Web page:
# Prove that if $p$ is a prime, $a$ is an integer, and $p$ divides $a^2$, then $p$ divides $a$.

I think I need to use the Fundamental Theorem of Arithmetic but that only applies to $a > 1$ so I think I need to do it by cases.

Case 1) $a = 0$.

Case 2) $a = 1$.

Case 3) $a > 1$.

Case 4) $a < 0$.

Cases 1 and 2 are easy. I think Case 4 will follow from Case 3 but I struggle with Case 3.

Case 3) $a > 1$. Then by Fundamental Theorem of Arithmetic, $a$ is equal to a unique product of primes. Then, $a^2$ is a product of those primes squared. Then, because $p$ divides $a^2$, $a^2 = pk$ for some $k$ (an integer). So that product of primes squared equals $pk$. Now how do I argue that one of those primes must be $p$? Once we see that one of those primes is $p$ (i.e. $p$ is a prime factor of $a$), we can say that $p$ divides $a$.

So my questions are: How do I argue that one of those primes must be $p$? Can the proof be done without resorting to four cases?

• How do you have primes defined? One of the most common definitions is that $p$ is a prime integer iff for any integers $x,y$ one has $p\mid xy$ implies $p\mid x$ or $p\mid y$, from which the question is immediately proven noting that $a^2=a\cdot a$. – JMoravitz Sep 10 '16 at 21:35
• This is implied by my question here: math.stackexchange.com/questions/1464864/… – marty cohen Sep 10 '16 at 21:47
• Often proofs can be done with a single, short line that addresses all possible cases. But such proofs can be very difficult for people who are not math professionals to understand. – Mr. Brooks Sep 12 '16 at 21:21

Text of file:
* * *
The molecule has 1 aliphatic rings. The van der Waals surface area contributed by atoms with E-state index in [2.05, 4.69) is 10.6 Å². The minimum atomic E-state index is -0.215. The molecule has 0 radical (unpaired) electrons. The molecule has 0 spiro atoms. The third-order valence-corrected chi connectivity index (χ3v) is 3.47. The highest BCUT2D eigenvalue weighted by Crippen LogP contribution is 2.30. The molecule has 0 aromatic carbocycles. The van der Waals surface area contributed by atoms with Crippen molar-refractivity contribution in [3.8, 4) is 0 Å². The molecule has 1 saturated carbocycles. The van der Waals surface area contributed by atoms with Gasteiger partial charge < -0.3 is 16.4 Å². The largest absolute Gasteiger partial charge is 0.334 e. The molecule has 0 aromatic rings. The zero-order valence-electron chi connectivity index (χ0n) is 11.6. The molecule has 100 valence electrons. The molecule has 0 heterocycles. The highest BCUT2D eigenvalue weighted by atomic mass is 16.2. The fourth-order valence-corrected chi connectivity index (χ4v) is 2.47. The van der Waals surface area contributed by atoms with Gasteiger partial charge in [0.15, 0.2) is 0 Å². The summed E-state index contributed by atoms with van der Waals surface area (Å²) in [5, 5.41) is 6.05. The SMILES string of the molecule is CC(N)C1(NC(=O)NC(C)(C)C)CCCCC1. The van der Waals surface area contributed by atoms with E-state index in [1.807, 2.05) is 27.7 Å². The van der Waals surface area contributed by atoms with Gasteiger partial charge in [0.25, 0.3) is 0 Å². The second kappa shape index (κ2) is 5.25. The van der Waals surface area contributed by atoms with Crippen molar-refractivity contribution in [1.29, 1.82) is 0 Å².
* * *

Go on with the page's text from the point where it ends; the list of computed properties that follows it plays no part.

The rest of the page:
Using prime factorization of $a = p_1^{n_1}p_2^{n_2}\cdots p_m^{n_m}$ where $p_j$'s are distinct primes, and $n_j$'s are natural numbers. Thus $p\mid a^2 = p_1^{2n_1}p_2^{2n_2}\cdots p_m^{2n_m}$. Since $p$ is a prime $p = p_k$, for some $1 \le k \le m$, and this implies $p \mid p_1^{n_1}p_2^{n_2}\cdots p_m^{n_m} = a$

If $p$ does not divide $a$ then $\gcd(p,a)=1.$ By Euclidean Algorithm (or Bezout) there are integers $x$ and $y$ so that $px+ay = 1$. Multiply by $a$ to get $apx+a^2y = a.$ Since $p$ divides the left side, it must divide the right, contradiction.

• Your sentence "if $p$ does not divide $a$ then $\text{gcd}(p,a) = 1$ "in the problem's context is a question in its own and needs further explanation. – DeepSea Sep 10 '16 at 21:45

Assume that $p \nmid a$. Then, $a=p \cdot q +r$ for some $r >0$, s.t. $r \neq 0 (modp)$.

Since, ${p \mid a^2 } \Rightarrow {a^2 \equiv 0 (mod p)}$

So, $a^2=(p \cdot q +r)^2=p^2 q^2+2pqr+r^2 \equiv r^2 (modp)\neq 0 (modp) \Rightarrow p \nmid a^2$ Contradiction.

This is a special case of my question (which I answered) here: If $n \mid a^2$, what is the largest $m$ for which $m \mid a$?

In particular, I show that if $p^m | a^2$, then $p^{\lceil m/2 \rceil} | a$. This question is the case $m=1$.

Here is my understanding for what it's worth.

If $a$ is some integer then using the Fundamental Theorem of Arithmetic like you mentioned $a$ can be written as a product of prime numbers. Let's say $a=bcd$ where $b$ , $c$ and $d$ are prime numbers. From this we can see that $a^2=bbccdd$. If $p$ divides evenly into $a^2$ then $p$ must be equal to either one of $b$ , $c$ or $d$. It can't be a product of any of them as it is prime itself. Let's say $p=c$. We can see that $c$ is also a factor of $a$. Whichever factor of $a^2$ that equals $p$ also exists in $a$.